20 July 2020

Canberra's newest tennis prodigy Annerly Poulos set to follow in Kyrgios' footsteps

| Lachlan Roberts
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Annerly Poulos

Annerly Poulos is fast becoming a tennis prodigy in Canberra. Photo Credit: Ben Southall.

What were you doing when you were 15-years-old? When I was 15, I wanted to become a professional tennis player but I wasn’t willing to be on the court 6 days a week, 2 hours each day, hitting serve after serve.

But for Annerly Poulos, she chooses to spend her spare time getting on the practice court with her coach Todd Larkham hitting ball after ball. The Canberra local was the best 14-year-old female tennis player in Asia last year but now she has her sights set on becoming the best in the world.

Annerly leaves school every afternoon and comes to the Canberra Tennis Centre at Lyenham to train all aspects of her game. A lot of her friends at school don’t realise what an effort she has to put in and what drives her to become the best but that doesn’t bother her.

Annerly was born in Canberra and picked up a racket at a young age.

“My older sister played tennis, so I followed her and I really liked it. I think I first started hitting a ball when I was three years old and then started playing competitions when I was seven.”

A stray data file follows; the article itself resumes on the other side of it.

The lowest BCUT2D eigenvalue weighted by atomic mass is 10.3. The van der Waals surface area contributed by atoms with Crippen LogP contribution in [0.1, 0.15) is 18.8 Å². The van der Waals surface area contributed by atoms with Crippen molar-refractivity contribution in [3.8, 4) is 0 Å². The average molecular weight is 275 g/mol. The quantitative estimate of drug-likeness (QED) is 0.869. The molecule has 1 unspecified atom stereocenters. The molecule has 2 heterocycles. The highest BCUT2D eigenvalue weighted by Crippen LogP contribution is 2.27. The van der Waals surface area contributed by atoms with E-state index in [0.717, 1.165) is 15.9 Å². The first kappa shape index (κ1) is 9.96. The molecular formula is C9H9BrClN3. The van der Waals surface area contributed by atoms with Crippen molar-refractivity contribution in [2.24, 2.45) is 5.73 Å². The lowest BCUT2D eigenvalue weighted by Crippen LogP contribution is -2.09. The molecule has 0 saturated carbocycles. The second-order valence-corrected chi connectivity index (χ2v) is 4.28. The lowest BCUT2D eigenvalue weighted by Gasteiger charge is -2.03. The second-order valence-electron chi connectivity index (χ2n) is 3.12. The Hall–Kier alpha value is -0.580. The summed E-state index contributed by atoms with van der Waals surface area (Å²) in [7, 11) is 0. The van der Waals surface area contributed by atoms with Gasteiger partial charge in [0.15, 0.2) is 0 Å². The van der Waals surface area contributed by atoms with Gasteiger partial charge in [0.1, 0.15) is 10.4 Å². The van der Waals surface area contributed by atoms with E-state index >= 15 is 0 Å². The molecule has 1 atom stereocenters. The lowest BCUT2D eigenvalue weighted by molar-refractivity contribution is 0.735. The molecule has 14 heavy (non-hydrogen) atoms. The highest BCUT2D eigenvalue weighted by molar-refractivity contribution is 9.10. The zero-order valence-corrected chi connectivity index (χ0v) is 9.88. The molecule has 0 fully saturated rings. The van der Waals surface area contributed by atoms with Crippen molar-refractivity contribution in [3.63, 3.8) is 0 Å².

Annerly Poulos

Annerly Poulos in action during Women’s Qualifying on Day two of the Apis Canberra International Match last Sunday 29 October 2017. Photo Credit: Ben Southall.

When Annerly was 10-years-old, she was selected into the Tennis ACT academy. To make the academy, you have to be top 10 Australia-wide in your birth year in the junior ranking system which is based on competition results. Her coach Todd Larkham is the head coach for the Academy and marvelled at the talent in his young pupil.

“It’s pretty hard to get into the academy, we only have three girls and one boy aged between 11 and 17 in the academy. Annerly got to a high level at a young age, there are not many ten-year-olds coming through the academy. It is quite rare. Usually 11 or 12 years old get selected but Annerly was very good for her age.”

To get to that level, Annnerly just hit ball after ball and trained every day after school and on the weekends with her mum.

“My mum used to play tennis when she was young so I used to go have hits with her. We went to the local tennis courts around us which were the Belconnen ones and sometimes we had a hit at Lyneham.”

As a 14-year-old, Annerly won the under 16 Tennis Australia’s December showdown, which gifted her an opportunity to play in the Junior Girls Australian Open.

“Before the first match, my goal was to just get through the first match and then keep going from there. I just wanted to do everything I can to be ready for that first match.”

Annerly went on to win her first match at the Australian Open 6-2, 7-6 against her Polish opposition Ania Hertel, who is two years her senior. She lost her second match against the fifth seed Naho Sato in straight sets.

Annerly Poulos

Annerly Poulos’ idol is Serena Williams. Photo Credit: Ben Southall.